Biomedical Engineering Department is proud to share its excitement about the 2018 Carnegie Mellon Forum on Biomedical Engineering held on September 21, 2018. We had about 300 participants from CMU, University of Pittsburgh and 21 other institutions attended this year’s Forum. The Forum consisted of the keynote and plenary lectures presented by the national leaders and up to 100 poster presentations from authors affiliated with 33 institutions. Next year’s Forum will be held on September 20, 2019. Save the date! 

Bin He photo

Prof. Bin He has been elected as the Chair of the International Academy of Medical and Biological Engineering, which consists of ~150 individuals in the world who have made significant contributions to the BME field. The academy is affiliated with the International Federation for Medical and Biological Engineering (IFMBE). Read further details here.

Jana Kainerstorfer

Prof. Jana Kainerstorfer invited to speak at 2019 German-American Frontiers of Engineering Symposium, organized by the US National Academy of Engineering in collaboration with the Alexander von Humboldt Foundation.

Aryn Gittis Dr. Aryn Gittis, Associate Professor of Biological Sciences and Biomedical Engineering, was named a finalist for the Science & PINS Prize for Neuromodulation for her discovery of new therapeutic targets for Parkinson’s disease. Check out the details.
Byron Yu BME Prof. Byron Yu and his collaborator from the University of Pittsburgh, Dr. Matthew Smith, were awarded an R01 grant entitled "Modulating Neural Population Interactions between Cortical Areas" from the National Institute of Mental Health (NIMH). It's a 5 year grant to study how visual cortex and frontal cortex interact during vision and perception.
Xi (Charlie) Ren

BME Prof. Xi (Charlie) Ren and his group are moving the field of organ engineering forward by combining developmental biology with organ engineering. One day his technology could help thousands of patients with end-stage lung disease breathe easier. Click here for details.

Yu-li Wang

Prof. Yu-li Wang has been elected as a member Academician of Life Sciences in the Academia Sinica, the national academy established in China in 1928 and relocated to Taiwan in 1949.  The honorary lifetime privilege is held by around 280 leading researchers in the areas of Mathematics and Physical Sciences, Engineering Sciences, Life Sciences, and Humanities and Social Sciences. Click here to learn more.

Qinle Ba Ph.D. student Qinle Ba, advised by Prof. Ge Yang, published an article in the journal Cell Reports titled “Whole-cell scale dynamic organization of lysosomes revealed by spatial statistical analysis”. Findings in her study reveal how lysosomes are dynamically organized across the entire intracellular space and provide insights into how cells organize their organelles and mediate their interactions. See further details here.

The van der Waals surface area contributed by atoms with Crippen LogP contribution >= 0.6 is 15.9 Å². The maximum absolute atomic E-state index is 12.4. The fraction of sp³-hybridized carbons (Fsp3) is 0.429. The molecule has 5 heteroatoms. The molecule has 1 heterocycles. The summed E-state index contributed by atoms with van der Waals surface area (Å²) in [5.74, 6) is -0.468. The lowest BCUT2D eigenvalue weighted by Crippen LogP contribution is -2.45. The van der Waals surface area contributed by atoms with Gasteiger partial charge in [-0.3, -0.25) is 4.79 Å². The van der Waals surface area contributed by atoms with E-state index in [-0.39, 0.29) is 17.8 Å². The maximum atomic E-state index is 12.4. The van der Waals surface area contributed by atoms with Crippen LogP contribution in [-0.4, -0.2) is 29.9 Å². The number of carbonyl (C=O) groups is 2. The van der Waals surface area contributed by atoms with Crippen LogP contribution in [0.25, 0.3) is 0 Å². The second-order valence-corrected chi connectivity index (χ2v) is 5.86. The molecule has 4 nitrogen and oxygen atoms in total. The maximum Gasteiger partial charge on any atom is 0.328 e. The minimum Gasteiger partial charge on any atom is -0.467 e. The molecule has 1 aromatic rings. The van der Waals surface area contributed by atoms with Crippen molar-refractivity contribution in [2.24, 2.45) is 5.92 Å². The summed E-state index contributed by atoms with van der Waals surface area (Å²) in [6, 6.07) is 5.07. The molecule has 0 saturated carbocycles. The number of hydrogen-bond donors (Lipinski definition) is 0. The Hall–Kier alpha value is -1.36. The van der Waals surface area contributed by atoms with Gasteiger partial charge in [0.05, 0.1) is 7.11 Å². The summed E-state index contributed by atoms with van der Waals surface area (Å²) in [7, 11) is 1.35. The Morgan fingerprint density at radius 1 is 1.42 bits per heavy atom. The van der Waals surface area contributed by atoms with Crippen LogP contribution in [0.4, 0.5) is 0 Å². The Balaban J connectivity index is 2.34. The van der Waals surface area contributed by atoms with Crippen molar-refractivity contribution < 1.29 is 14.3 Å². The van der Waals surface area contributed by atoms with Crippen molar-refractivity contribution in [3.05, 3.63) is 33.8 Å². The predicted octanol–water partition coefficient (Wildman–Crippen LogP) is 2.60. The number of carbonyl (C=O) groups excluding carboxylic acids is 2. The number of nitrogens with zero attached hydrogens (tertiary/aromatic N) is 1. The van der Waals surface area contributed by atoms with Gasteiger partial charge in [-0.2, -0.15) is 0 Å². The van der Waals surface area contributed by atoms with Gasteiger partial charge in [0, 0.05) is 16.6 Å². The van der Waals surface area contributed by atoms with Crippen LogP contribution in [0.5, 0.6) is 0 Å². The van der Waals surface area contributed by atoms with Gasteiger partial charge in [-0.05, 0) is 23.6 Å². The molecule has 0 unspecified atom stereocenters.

Tzahi Cohen-Karni BME Prof. Tzahi Cohen-Karni has been named a 2018 Young Innovator in Cellular and Molecular Bioengineering. As part of the award, Cohen-Karni and his team published a research paper “Graphene microelectrode arrays for electrical and optical measurements of human stem cell-derived cardiomyocytes” in the Cellular and Molecular Bioengineering journal. Click this link to learn details.
BME Prof. Phil Campbell has been selected as the 2018 College of Engineering Benjamin Richard Teare Teaching Award winner for his excellence in teaching. His ability to teach students to both understand and apply physiology to solve real-world medical problems have impacted not only biomedical engineering students, but many other students from across the CMU campus for the last 17 years.
BME Prof. Chris Bettinger and his group designed a novel biomaterial to fabricate neural probes that mimic the mechanical properties of tissues in the nervous system. Bioinspired hydrogel-based neural probes can record from tissue without damage or movement, which means that it’s now possible to record a stronger and more accurate signal from neurons firing in the brain. Click here for more details.
BME Ph.D. student Sara Abdollahi, advised by Prof. Adam Feinberg, and other Carnegie Mellon researchers have developed a novel approach to optimizing soft material 3-D printing. The method combines expert judgment with an optimization algorithm to enable high-fidelity printing of soft materials and devices. Check out the details.
Last Sunday BME held Diploma Ceremony. We're so proud of all the graduates! All of us in Carnegie Mellon will be watching with pride as you make an impact on the world. Congratulations and good luck in your future endeavors! Check out more pictures on BME’s Facebook page.
BME students presented in the University-wide symposium for undergraduate research where engineering students from all departments unveil posters, presentations, and demos on their research. Click here for more details.